Despite previously covering how Computer Vision functions, we didn’t even scrape the surface when it comes to the wide-ranging capabilities of the technology and how advancements in the sector are leading to ground-breaking developments across numerous industries. Think of a core industry and you are likely to find a Computer Vision application already in process. At the very least, plans for it to be implemented in the near future are in motion. This application of Computer Vision is resulting in improved processes, enhanced consumer experiences, reduced costs and increased security.So where is Computer Vision currently being put into action and what are the real-world implications of its capabilities? AgricultureFarming is a notoriously time-intensive industry, with profits and success reliant on both the efficiency of processes but also the health of crops and livestock. Monitoring the health and wellbeing of animals and plants is a full-time job that often relies on subjective human judgement. But, if warning signs are missed, this can have devastating consequences on yields and livelihood. The combined use of automatised technology such as drones, satellite images and remote sensors can gather huge amounts of data which Computer Vision technologies can utilise to provide comprehensive, real-time monitoring of crop growth and quality as well as animal behaviours. And, crucially, all without manual intervention. For crops this may translate to information on soil conditions, irrigation levels, plant health, and local temperatures. This could have ground-breaking results for an industry where time really is money.The ability to detect plant disease at an early stage should also not be overlooked. Automatic image-based plant disease severity estimation using Deep Convolutional Neural Network (CNN) applications were developed, for example, to identify apple black rot. This will allow farmers to react to potential problem areas at an early stage, distribute available resources efficiently and hopefully avoid any yield loss. RetailIn the retail world, alongside existing security cameras, Computer Vision algorithms can automatically evaluate video material and study customer behaviour. This was particularly relevant during COVID-19 restrictions where the number of people in shops could be monitored automatically in line with the maximum number allowed. In some cases, this would then be attached to an alert system such as a green or red light to stop more customers from entering.Delving deeper, these same techniques can be used to analyse the chosen routes of customers through a store or departments, how long they stay at particular shelves and what they ended up buying. These capabilities can then have implications on the design, structure, and an optimised placement of products.EducationRemote learning has brought about numerous unique challenges, for teachers engaging their class in their lesson became a new challenge – mainly as it is very difficult to constantly monitor the engagement of that class and reengage those students. Engagement detection systems offer a potential solution, where Computer Vision and Deep Learning can detect less engaged students and notify the teacher. This will help with a teachers limited time – signalling to individual students needing extra attention or being able to see if enough students are disengaging to make reengaging the whole class worthwhile. In a similar vein, Computer Vision and Deep Learning can be used to train an AI model that is able to detect if pupils are looking at someone else’s paper during an examination. Augmented reality Computer Vision is a core element of augmented reality apps. This technology helps AR apps to detect physical objects (both surfaces and individual objects within a given physical space) in real-time and use this information to place virtual objects within the physical environment. Ikea for example has used the technology to allows prospective customers to test out products at home using the Ikea Place app. Facial recognition Facial recognition technology is commonly used to match images of people’s faces to their identities. This is crucial for biometric authentication – allowing mobile phone users to unlock their devices by showing their face. The camera sees the image and the phone analyses it to identify whether the person is authorised on this device – all in just a few seconds. Healthcare Image information accounts for 90 per cent of all medical data, making it a key element in the medical field. Many diagnoses are based in image processes – such as X-rays and MRI scans. And image segmentations help in medical scan analysis – for example, computer vision algorithms can detect diabetic retinopathy, the fastest-growing cause of blindness. Cancer detection is another key example where the technology is being harnessed to diagnose different forms of cancer. This is particularly useful when examining areas that include tumours but also sections that may appear as tumorous but are benign. The computer vision algorithm identifies the tumours and is not confused by the normal areas that resemble tumours.With the global Computer Vision market size on track to reach $41.11 billion by 2030, the capabilities that the technology can offer will continue to revolutionise numerous industries and bring about life altering and potentially lifesaving solutions.Intrigued by Computer Vision and wondering how to break into the sector? Take a look at our latest Data Science jobs or get in touch with one of our expert consultants to find out more.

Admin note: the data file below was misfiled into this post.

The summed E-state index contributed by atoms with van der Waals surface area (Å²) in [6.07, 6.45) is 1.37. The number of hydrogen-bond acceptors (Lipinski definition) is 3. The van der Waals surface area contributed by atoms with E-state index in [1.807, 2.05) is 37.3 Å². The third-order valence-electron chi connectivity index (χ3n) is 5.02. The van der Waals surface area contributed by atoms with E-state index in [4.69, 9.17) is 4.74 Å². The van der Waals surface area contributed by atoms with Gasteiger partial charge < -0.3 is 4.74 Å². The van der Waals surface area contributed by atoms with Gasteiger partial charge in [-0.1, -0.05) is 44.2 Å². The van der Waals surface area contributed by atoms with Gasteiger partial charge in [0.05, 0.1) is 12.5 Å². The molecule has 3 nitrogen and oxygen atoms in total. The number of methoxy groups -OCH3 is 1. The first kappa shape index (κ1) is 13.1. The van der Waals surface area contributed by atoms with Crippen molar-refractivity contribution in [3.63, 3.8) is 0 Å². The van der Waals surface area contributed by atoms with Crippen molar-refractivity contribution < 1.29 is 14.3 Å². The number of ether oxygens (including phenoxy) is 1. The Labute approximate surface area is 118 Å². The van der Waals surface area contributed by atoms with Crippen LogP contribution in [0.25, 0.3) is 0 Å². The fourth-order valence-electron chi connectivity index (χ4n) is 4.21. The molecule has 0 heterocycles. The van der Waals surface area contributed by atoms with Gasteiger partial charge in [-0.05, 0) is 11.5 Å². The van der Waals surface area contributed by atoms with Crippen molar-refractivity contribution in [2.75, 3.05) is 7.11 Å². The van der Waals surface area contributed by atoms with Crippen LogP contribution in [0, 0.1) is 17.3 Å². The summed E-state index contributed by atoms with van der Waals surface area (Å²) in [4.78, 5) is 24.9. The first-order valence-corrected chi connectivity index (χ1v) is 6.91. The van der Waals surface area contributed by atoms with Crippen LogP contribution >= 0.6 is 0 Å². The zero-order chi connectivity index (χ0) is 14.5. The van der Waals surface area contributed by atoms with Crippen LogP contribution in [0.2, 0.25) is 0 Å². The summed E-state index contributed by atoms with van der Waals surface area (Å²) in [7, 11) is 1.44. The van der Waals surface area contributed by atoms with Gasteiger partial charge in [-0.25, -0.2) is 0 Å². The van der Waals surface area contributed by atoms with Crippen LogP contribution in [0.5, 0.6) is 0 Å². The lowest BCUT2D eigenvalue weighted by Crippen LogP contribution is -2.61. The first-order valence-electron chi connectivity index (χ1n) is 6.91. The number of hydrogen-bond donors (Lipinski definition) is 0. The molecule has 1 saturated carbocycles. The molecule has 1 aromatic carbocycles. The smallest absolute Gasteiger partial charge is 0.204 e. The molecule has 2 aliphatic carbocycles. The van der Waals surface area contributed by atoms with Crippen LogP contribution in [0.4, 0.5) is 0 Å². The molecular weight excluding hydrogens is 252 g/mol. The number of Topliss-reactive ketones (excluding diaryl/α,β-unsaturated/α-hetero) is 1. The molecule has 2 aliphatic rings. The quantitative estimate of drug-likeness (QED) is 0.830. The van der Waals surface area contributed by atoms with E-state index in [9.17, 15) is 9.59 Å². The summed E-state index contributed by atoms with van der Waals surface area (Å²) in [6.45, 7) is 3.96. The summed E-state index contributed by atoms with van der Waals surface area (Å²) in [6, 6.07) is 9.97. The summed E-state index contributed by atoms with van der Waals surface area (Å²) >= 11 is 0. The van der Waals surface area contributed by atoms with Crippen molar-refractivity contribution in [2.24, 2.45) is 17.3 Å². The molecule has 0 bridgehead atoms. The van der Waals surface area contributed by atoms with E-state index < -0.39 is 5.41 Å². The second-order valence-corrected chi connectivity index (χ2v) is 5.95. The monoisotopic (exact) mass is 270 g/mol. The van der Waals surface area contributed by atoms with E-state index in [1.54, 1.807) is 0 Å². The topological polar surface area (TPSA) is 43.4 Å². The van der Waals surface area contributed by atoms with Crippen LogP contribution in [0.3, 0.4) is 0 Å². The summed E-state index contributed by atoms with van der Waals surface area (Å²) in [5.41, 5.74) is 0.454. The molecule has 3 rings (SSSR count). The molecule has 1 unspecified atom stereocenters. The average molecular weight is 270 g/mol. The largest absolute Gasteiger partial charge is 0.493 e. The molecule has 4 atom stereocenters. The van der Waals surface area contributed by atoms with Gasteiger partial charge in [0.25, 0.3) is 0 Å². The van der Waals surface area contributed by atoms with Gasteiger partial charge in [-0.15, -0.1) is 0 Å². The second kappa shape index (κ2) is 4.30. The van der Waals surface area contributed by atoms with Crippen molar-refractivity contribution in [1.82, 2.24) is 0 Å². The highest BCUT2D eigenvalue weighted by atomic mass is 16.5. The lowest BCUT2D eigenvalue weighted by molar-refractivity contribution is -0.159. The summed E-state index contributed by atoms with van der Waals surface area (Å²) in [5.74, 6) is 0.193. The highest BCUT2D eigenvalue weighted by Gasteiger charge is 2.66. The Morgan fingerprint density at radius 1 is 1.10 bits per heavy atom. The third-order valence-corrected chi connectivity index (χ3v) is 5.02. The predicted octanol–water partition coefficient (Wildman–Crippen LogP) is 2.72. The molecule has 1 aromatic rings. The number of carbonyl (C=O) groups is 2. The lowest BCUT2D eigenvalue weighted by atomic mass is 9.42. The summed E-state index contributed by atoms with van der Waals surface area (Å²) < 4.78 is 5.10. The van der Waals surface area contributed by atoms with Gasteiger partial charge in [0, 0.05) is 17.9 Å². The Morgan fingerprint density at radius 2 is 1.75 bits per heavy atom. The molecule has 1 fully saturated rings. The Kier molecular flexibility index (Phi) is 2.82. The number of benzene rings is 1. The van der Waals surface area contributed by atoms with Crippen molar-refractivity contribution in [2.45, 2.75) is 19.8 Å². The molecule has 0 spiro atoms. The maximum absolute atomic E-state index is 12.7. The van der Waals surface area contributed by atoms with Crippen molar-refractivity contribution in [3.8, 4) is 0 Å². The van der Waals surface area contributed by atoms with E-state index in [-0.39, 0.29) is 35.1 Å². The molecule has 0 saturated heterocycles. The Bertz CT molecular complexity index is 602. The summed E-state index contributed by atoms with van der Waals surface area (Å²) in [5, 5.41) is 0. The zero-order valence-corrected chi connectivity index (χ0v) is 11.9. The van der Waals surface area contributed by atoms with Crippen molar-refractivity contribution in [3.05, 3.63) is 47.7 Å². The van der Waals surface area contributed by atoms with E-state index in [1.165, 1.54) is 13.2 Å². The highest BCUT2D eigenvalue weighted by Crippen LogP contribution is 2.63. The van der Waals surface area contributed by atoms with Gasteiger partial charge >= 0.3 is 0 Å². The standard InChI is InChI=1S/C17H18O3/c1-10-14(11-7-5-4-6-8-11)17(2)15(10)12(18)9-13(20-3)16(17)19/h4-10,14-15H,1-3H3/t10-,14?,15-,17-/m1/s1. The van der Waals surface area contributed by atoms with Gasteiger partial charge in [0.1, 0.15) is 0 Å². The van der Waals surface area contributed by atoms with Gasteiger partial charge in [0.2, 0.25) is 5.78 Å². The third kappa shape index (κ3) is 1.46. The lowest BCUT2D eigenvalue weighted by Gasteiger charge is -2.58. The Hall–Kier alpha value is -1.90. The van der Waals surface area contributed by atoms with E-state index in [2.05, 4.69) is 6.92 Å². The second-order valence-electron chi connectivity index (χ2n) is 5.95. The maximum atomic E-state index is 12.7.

The Advantages And Disadvantages Of Computer Vision | Harnham Recruitment post